JOINT BASE CHARLESTON, S.C. –
The Joint Base Charleston Safety Office officially kicked-off the motorcycle riding season April 24, 2015 with a Motorcycle Safety Briefing at the Joint Base Charleston Theater, S.C., followed by a bike judging competition and a ride out to the Navy's Short Stay in Goose Creek.
More than 100 Airmen and civilians turned out for the briefing where topics such as personal protective equipment, different levels of training and local riding hazards were covered.
Also in attendance were Col. Jimmy Canlas, 437th Airlift Wing vice commander; Chief Master Sgt. Chris Robinson, 437th Maintenance Group chief enlisted manager and Chief Master Sgt. Rob Valenca, 628th Mission Support Group chief enlisted manager, all three happen to be motorcycle riders.
"Thank you for coming out day, this is an awesome opportunity to get together and kick off the riding season," said Canlas as he addressed the crowd.
Robinson reminded everyone that the day is not just about fulfilling an Air Force Instruction requirement.
"This is about safety, this is about AFI requirements, but it's also about having fun," he said. "Riding a bike is supposed to be fun."
Robinson also reiterated that while riding a motorcycle is fun, it can also be dangerous.
"You don't have to be doing 110 miles-per-hour down the road to come close to ending your life," he said. "Enjoy yourself and be safe."
After wing leadership addressed the group of motorcycle riders, Jim McMurray, the JB Charleston Motorcycle Safety coordinator began the briefing by conveying to the riders that they should already know what personal protective equipment they are required to wear while riding their bike.
Service members who decide to ride their bike on base must abide by the guidelines and should be wearing the following PPE: a Department of Transportation, Snell or ECE approved helmet; eye protection; a long sleeved shirt or jacket; long trousers; full-fingered gloves; and sturdy over the ankle footwear.
McMurray also stressed that continued training is how riders develop and maintain riding skills along with building their confidence.
"It used to be that you only had to take the basic rider course and you were done," he said. "You are now required to take the intermediate training ideally within 60 days, but no later than one year after you take the your initial course."
A refresher training course is also offered.
"The refresher course is required at least every five years for the Air Force and every three years for Navy," said McMurray. "My recommendation is to take the course every year."
McMurray also talked to the group of riders about the importance of making sure they are registered in the Air Force Motorcycle Unit Safety Tracking Tool, which allows the Air Force to maintain a current roster of those Airmen who are riding motorcycles on base.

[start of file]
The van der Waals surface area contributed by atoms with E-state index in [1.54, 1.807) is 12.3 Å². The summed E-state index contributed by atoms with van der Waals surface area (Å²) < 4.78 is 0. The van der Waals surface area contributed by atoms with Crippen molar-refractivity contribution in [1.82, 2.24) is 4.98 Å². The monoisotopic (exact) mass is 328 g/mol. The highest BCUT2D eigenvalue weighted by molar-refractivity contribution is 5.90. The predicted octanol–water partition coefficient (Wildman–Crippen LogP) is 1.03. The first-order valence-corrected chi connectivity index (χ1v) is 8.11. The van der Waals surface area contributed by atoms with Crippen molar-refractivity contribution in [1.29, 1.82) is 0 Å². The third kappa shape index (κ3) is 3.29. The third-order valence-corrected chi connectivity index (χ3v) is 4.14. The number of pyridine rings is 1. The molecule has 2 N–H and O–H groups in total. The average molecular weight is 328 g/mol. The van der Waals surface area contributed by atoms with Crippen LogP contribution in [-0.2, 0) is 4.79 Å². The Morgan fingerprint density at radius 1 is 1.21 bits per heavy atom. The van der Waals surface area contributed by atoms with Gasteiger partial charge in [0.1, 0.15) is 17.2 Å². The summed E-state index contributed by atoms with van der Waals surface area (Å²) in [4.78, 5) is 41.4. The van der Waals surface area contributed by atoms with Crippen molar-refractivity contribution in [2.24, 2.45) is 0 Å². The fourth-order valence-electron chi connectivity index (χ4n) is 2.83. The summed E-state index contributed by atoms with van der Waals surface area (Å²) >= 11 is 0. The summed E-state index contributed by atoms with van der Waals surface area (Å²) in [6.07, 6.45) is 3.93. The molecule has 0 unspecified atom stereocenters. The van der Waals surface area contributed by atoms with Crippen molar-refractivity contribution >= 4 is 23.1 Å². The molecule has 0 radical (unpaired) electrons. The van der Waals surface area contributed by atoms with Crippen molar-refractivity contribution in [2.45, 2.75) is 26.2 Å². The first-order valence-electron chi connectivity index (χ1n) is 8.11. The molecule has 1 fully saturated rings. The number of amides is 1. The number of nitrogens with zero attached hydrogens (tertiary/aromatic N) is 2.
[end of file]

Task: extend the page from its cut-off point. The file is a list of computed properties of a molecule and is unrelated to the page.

Local driving conditions such as bridges, animals and weather were also discussed.
"What do you do if a squirrel runs in front of your motorcycle?" McMurray asked the crowd.
A resounding "run it over" echoed from the crowd.
"Don't risk your life for that little tree rat," said McMurray.
When discussing the Air Force's 2014 motorcycle mishaps, McMurray noted the Air Force was actually down in numbers.
Unfortunately, out of the 13 Class A Mishaps in 2014, "One of those fatalities was here at Joint Base Charleston," he said.
Air Force-wide, there were three Class B Mishaps, which resulted in one rider losing a foot, a second having partial paralysis to their right arm and shoulder and the third rider now suffers from a traumatic brain injury.
There were also 206 Class C mishaps, which are categorized as injuries that are non-fatal.
Before heading out on the ride to Short Say, Capt. Jeffrey Phipps from the Ashley River Fire Department gave riders a few pointers on what information they need to carry on them in the event of an accident.
"I'm here to talk to you today from the first responder point of view, and how we deal with folks when they fall."
Phipps told the riders when first responders are called to the scene of an accident; they are not looking at your phone to see who they need to call.
"We are looking for information about you," he said, "because you are the most important person to us at that moment. Keep something on you that identifies important medical history. That helps us more than any contact information."
During the safety brief, Canlas, Robinson and Valenca judged the more than 100 motorcycles entered in the Bike Judging Competition. Winners in the four categories were Chris Robin (Cruiser), 437th Maintenance Squadron; U.S. Navy LT Peter McLaughlin (Commander's Choice), 628th Mission Support Group/Naval Support Activity; Master Sgt. James Ferguson (Custom Bike), 437th Operations Support Squadron; and Marcus Perkins (Sport Bike), 315th Airlift Wing.
Note: The Annual Motorcycle Safety Brief is required by AFI 91-207, The Air Force Traffic Safety Program, paragraph 22.214.171.124. for all Active Duty Air Force motorcycle riders. All other service members, retirees, and dependents are highly encouraged to attend.